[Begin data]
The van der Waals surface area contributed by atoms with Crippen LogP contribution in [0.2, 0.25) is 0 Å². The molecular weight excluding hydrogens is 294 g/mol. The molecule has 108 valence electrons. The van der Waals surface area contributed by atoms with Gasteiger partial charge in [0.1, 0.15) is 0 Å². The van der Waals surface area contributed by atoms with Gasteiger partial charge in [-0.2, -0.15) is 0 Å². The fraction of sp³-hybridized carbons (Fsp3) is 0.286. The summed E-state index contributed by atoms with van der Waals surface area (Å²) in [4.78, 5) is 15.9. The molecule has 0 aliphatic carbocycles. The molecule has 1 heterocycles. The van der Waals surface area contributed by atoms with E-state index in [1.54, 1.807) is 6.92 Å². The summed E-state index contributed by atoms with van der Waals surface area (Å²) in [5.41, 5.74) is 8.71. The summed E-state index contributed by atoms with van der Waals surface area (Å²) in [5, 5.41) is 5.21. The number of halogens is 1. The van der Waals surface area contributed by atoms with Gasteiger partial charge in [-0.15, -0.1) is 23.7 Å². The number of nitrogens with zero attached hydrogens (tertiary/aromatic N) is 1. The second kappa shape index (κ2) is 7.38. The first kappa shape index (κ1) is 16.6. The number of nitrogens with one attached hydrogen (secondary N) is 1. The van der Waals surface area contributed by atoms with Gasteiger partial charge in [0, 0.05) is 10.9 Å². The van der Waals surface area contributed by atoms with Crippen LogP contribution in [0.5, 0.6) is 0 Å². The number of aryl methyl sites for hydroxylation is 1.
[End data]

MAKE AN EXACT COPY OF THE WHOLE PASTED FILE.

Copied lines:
The van der Waals surface area contributed by atoms with Crippen LogP contribution in [0.2, 0.25) is 0 Å². The molecular weight excluding hydrogens is 294 g/mol. The molecule has 108 valence electrons. The van der Waals surface area contributed by atoms with Gasteiger partial charge in [0.1, 0.15) is 0 Å². The van der Waals surface area contributed by atoms with Gasteiger partial charge in [-0.2, -0.15) is 0 Å². The fraction of sp³-hybridized carbons (Fsp3) is 0.286. The summed E-state index contributed by atoms with van der Waals surface area (Å²) in [4.78, 5) is 15.9. The molecule has 0 aliphatic carbocycles. The molecule has 1 heterocycles. The van der Waals surface area contributed by atoms with E-state index in [1.54, 1.807) is 6.92 Å². The summed E-state index contributed by atoms with van der Waals surface area (Å²) in [5.41, 5.74) is 8.71. The summed E-state index contributed by atoms with van der Waals surface area (Å²) in [5, 5.41) is 5.21. The number of halogens is 1. The van der Waals surface area contributed by atoms with Gasteiger partial charge in [-0.15, -0.1) is 23.7 Å². The number of nitrogens with zero attached hydrogens (tertiary/aromatic N) is 1. The second kappa shape index (κ2) is 7.38. The first kappa shape index (κ1) is 16.6. The number of nitrogens with one attached hydrogen (secondary N) is 1. The van der Waals surface area contributed by atoms with Gasteiger partial charge in [0, 0.05) is 10.9 Å². The van der Waals surface area contributed by atoms with Crippen LogP contribution in [0.5, 0.6) is 0 Å². The number of aryl methyl sites for hydroxylation is 1.